Live Review: Crown The Empire, Set It Off, Dangerkids & Alive Like Me – Rescue Rooms, Nottingham – 10/02/2015

After supporting Asking Alexandria in October last year Crown The Empire are back with a headline UK tour. We managed to catch their show in Nottingham at the Rescue Rooms.

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First up are Oregon based Alive Like Me. Although only having a small following on social media, a pocket of dedicated fans located front and center go wild from the get go. Frontman Jairus Kersey spends a large portion of tonight’s set with these fans and the rest of the front row, sufficiently getting the audience warmed up for tonight’s show. Stand out songs included the powerful ‘Searching For Endings’ and ‘Better Off,’ with the hook “I’m better off without you” being taught to the crowd before hand. As Alive Like Me finish their set they are treated to the first circle pit of the night, which, although not lasting very long, shows that everyone here are here to have fun, whether they know the band or not. (3/5)

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As Dangerkids are setting up on stage the crowd calms, but as soon as they burst into the first song the whole room erupts. The energy that Alive Like Me just managed to pull from the crowd is increased ten fold, as songs such as ‘Paper Thin’ and ‘Hostage’ get the floor pulsing; with the odd crowd surfer tumbling over the front at regular intervals throughout the set. The band themselves are bursting with energy, the duel vocalists Andy Bane and Tyler Smyth are all over the stage, constantly leaning into the crowd to make sure the audience are having as much fun as they are, while drummer Katie Cole has a huge grin plastered across her face for the entire set. The mix of rap, huge sing-along moments and well placed screams take me back to early Linkin Park, but the band manage to bring something fresh and exciting to the table. Towards the end of the set there is a rumble of noise that starts from the back. Inching it’s way closer to the stage, the band finally hear the “Drum solo. Drum solo” chant. Although visibly embarrassed, drummer Katie Cole obliges with a few quick beats while the rest of the band beam at the new found fans they have undoubtedly made. They finish the set with ‘Waking Up.’ (3.5/5)

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Next up are Set It Off, who get the warmest welcome so far from the already familiar crowd. They kick off proceedings with ‘The Haunting,’ which shows off not only their ability to write a catchy song, but to tell a story through expressive lyrics. Although Set It Off aren’t as heavy as the other bands on the bill, the theatrical nature of songs such as ‘Wolf In Sheep’s Clothing’ (to which the audience are encouraged to interact by lighting up their phones at a certain point in the song) really do make them stand out, in a good way. With a new video on the way for ‘Ancient History,’ the chants of “I know I know / You know you know” can be heard all the way to the back of the room. The band finish on fan favourite ‘Why Worry,’ which has everyone clapping, jumping and ‘woooah’ing from start to finish. (3.5/5)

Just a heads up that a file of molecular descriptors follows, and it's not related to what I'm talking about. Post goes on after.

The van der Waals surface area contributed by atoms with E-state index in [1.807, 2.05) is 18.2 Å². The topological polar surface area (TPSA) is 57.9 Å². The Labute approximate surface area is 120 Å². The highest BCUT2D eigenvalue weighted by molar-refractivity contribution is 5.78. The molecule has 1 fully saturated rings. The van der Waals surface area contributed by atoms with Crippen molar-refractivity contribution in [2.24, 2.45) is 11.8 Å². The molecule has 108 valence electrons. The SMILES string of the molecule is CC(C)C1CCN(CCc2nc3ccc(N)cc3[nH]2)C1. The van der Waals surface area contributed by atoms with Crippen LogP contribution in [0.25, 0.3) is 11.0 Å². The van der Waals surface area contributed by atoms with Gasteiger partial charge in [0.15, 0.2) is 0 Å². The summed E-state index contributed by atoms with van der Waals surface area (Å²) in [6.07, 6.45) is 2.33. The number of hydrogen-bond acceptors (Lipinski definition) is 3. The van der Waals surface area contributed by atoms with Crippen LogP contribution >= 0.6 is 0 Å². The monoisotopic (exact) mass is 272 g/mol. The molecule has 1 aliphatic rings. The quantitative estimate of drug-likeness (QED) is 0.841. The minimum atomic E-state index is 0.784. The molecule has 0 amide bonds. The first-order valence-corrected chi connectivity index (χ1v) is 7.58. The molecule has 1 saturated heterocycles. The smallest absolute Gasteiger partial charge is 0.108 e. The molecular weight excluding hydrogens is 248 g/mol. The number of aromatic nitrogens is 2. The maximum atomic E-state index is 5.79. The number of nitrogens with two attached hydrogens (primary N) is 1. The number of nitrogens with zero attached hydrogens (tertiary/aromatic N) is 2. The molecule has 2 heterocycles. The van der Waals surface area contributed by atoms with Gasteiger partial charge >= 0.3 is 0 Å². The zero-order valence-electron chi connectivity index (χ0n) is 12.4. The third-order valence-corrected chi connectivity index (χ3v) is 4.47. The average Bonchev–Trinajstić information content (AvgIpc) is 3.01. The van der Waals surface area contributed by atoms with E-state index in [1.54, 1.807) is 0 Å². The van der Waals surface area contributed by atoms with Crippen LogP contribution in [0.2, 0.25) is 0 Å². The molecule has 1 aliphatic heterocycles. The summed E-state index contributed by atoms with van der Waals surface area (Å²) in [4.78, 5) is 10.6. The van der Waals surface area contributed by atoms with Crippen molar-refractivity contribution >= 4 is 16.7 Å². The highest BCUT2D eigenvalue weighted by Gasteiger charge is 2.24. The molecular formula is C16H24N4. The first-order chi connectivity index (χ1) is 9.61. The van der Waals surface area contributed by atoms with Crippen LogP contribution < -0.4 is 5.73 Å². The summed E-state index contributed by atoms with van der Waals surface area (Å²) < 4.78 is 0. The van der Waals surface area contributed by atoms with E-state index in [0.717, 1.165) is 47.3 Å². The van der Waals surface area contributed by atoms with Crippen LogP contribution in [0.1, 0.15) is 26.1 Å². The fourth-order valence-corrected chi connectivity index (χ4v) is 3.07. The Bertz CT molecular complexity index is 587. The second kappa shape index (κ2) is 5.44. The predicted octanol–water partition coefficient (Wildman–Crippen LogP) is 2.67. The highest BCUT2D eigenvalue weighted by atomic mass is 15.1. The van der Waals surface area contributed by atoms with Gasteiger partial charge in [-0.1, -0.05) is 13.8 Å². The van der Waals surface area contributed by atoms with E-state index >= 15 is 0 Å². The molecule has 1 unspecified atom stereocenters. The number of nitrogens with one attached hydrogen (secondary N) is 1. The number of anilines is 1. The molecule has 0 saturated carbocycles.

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As the stage is cleared of all floor monitors, with risers being put in their place, the room is buzzing for headliners Crown The Empire. Almost out of the blue, the empty space darkens and clean vocalist Andy Leo can be heard singing ‘Oh Catastrophe’ from backstage, before the whole band appear to kick into ‘The Fallout.’ For a band who put a lot of work into the look and aesthetic of their created world and characters, it’s a great visual way to start off their headline set.

Unclean vocalist David Escamilla joins Brandon Hoover and Benn Suede on guitar duties for sophomore album title track ‘Rise Of The Runaways,’ which is proceeded by ‘Johnny Trilogy’ (a musical journey through songs Johnny Ringo, Johnny’s Revenge and Johnny’s Rebellion) which stand out as fan favourites. For all of the theatrics and story telling of their music, it’s quite unsatisfying that the band themselves don’t show their own characters.

In between songs all members seem to drift towards the back of the stage with no effort to talk or make a connection to the audience, which seems to put the pacing of the show a little out of whack. One minute joining the audience into a rebellion and the next leaving the atmosphere a bit stale while re-tuning instruments or, in the case of Leo and Escamilla, just standing around facing the back.

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While their interaction isn’t up to scratch, that can’t be said about the songs they produce. The anthemic ‘Machines’ gets everyone moving and singing at the top of their lungs, which is followed by the crushing ‘Bloodline’ and ‘Children Of Love,’ the latter achieving the biggest circle pit of the night. Before coming back on for the obligatory encore, Crown The Empire finish the set with ‘Millennia,’ making the security work for their wage as waves of crowd surfers spill over the barrier throughout the song. (3/5)

As a dedicated fan, tonight was everything and more, judging by the excited recounting between friends just minutes after leaving the venue. But as an onlooker (and after the three supports did so well at connecting with the audience) Crown The Empire do seem to need a little work on the bands individual personality, not just the lyrical characters they create.

Words and photos by Carrie-Anne Pollard (Me Vs The World! Photography)


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